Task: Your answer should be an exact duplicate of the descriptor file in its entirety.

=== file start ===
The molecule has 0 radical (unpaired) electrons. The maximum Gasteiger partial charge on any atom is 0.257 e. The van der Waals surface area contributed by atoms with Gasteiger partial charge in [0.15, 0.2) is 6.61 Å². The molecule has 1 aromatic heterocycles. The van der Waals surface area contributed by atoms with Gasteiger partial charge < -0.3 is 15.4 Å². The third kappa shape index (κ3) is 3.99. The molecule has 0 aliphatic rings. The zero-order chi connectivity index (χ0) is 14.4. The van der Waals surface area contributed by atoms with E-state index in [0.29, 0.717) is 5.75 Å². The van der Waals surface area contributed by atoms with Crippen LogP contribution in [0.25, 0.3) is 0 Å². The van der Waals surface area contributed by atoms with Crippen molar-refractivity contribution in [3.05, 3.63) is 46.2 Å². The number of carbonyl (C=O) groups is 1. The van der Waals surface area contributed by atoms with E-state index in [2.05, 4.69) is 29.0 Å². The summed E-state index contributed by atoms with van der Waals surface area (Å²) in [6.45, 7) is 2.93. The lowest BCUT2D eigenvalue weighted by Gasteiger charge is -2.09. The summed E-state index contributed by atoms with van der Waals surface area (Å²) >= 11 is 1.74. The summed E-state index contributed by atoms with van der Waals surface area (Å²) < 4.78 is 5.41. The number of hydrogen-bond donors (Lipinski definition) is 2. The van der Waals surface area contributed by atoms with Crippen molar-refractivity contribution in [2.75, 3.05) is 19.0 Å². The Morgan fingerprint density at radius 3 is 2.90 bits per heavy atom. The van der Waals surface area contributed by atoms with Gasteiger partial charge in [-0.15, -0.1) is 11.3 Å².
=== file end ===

The molecule has 0 radical (unpaired) electrons. The maximum Gasteiger partial charge on any atom is 0.257 e. The van der Waals surface area contributed by atoms with Gasteiger partial charge in [0.15, 0.2) is 6.61 Å². The molecule has 1 aromatic heterocycles. The van der Waals surface area contributed by atoms with Gasteiger partial charge < -0.3 is 15.4 Å². The third kappa shape index (κ3) is 3.99. The molecule has 0 aliphatic rings. The zero-order chi connectivity index (χ0) is 14.4. The van der Waals surface area contributed by atoms with E-state index in [0.29, 0.717) is 5.75 Å². The van der Waals surface area contributed by atoms with Crippen LogP contribution in [0.25, 0.3) is 0 Å². The van der Waals surface area contributed by atoms with Crippen molar-refractivity contribution in [3.05, 3.63) is 46.2 Å². The number of carbonyl (C=O) groups is 1. The van der Waals surface area contributed by atoms with E-state index in [2.05, 4.69) is 29.0 Å². The summed E-state index contributed by atoms with van der Waals surface area (Å²) in [6.45, 7) is 2.93. The lowest BCUT2D eigenvalue weighted by Gasteiger charge is -2.09. The summed E-state index contributed by atoms with van der Waals surface area (Å²) >= 11 is 1.74. The summed E-state index contributed by atoms with van der Waals surface area (Å²) < 4.78 is 5.41. The number of hydrogen-bond donors (Lipinski definition) is 2. The van der Waals surface area contributed by atoms with Crippen molar-refractivity contribution in [2.75, 3.05) is 19.0 Å². The Morgan fingerprint density at radius 3 is 2.90 bits per heavy atom. The van der Waals surface area contributed by atoms with Gasteiger partial charge in [-0.15, -0.1) is 11.3 Å².